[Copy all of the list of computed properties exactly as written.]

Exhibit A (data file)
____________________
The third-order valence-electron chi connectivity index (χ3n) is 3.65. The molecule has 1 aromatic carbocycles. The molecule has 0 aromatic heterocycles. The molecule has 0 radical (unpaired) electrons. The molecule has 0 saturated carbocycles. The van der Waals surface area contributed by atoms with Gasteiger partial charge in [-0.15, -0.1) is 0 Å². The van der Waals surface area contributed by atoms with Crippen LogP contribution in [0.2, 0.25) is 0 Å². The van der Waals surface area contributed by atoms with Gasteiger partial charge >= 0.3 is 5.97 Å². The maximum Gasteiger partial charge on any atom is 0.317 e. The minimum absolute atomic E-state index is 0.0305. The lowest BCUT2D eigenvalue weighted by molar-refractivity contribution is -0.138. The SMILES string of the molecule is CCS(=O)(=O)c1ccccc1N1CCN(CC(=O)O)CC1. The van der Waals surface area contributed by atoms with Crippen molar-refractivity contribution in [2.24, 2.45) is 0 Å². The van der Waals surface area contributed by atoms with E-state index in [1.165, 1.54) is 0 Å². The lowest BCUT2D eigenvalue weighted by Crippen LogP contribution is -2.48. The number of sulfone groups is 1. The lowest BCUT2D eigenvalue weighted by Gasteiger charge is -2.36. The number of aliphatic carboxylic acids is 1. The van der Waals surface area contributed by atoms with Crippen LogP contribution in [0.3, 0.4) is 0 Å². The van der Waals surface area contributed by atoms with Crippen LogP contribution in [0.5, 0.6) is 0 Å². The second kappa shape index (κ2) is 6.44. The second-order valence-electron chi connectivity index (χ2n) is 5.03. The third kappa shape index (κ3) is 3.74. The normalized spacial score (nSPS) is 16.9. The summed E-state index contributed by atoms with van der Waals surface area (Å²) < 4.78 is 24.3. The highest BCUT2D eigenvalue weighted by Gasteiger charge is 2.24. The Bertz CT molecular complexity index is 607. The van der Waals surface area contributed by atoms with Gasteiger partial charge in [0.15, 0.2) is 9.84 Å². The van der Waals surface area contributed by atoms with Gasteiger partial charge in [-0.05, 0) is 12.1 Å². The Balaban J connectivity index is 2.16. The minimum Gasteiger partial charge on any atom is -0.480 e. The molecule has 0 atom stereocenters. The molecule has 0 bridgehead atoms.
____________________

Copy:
The third-order valence-electron chi connectivity index (χ3n) is 3.65. The molecule has 1 aromatic carbocycles. The molecule has 0 aromatic heterocycles. The molecule has 0 radical (unpaired) electrons. The molecule has 0 saturated carbocycles. The van der Waals surface area contributed by atoms with Gasteiger partial charge in [-0.15, -0.1) is 0 Å². The van der Waals surface area contributed by atoms with Crippen LogP contribution in [0.2, 0.25) is 0 Å². The van der Waals surface area contributed by atoms with Gasteiger partial charge >= 0.3 is 5.97 Å². The maximum Gasteiger partial charge on any atom is 0.317 e. The minimum absolute atomic E-state index is 0.0305. The lowest BCUT2D eigenvalue weighted by molar-refractivity contribution is -0.138. The SMILES string of the molecule is CCS(=O)(=O)c1ccccc1N1CCN(CC(=O)O)CC1. The van der Waals surface area contributed by atoms with Crippen molar-refractivity contribution in [2.24, 2.45) is 0 Å². The van der Waals surface area contributed by atoms with E-state index in [1.165, 1.54) is 0 Å². The lowest BCUT2D eigenvalue weighted by Crippen LogP contribution is -2.48. The number of sulfone groups is 1. The lowest BCUT2D eigenvalue weighted by Gasteiger charge is -2.36. The number of aliphatic carboxylic acids is 1. The van der Waals surface area contributed by atoms with Crippen LogP contribution in [0.3, 0.4) is 0 Å². The van der Waals surface area contributed by atoms with Crippen LogP contribution in [0.5, 0.6) is 0 Å². The second kappa shape index (κ2) is 6.44. The second-order valence-electron chi connectivity index (χ2n) is 5.03. The third kappa shape index (κ3) is 3.74. The normalized spacial score (nSPS) is 16.9. The summed E-state index contributed by atoms with van der Waals surface area (Å²) < 4.78 is 24.3. The highest BCUT2D eigenvalue weighted by Gasteiger charge is 2.24. The Bertz CT molecular complexity index is 607. The van der Waals surface area contributed by atoms with Gasteiger partial charge in [0.15, 0.2) is 9.84 Å². The van der Waals surface area contributed by atoms with Gasteiger partial charge in [-0.05, 0) is 12.1 Å². The Balaban J connectivity index is 2.16. The minimum Gasteiger partial charge on any atom is -0.480 e. The molecule has 0 atom stereocenters. The molecule has 0 bridgehead atoms.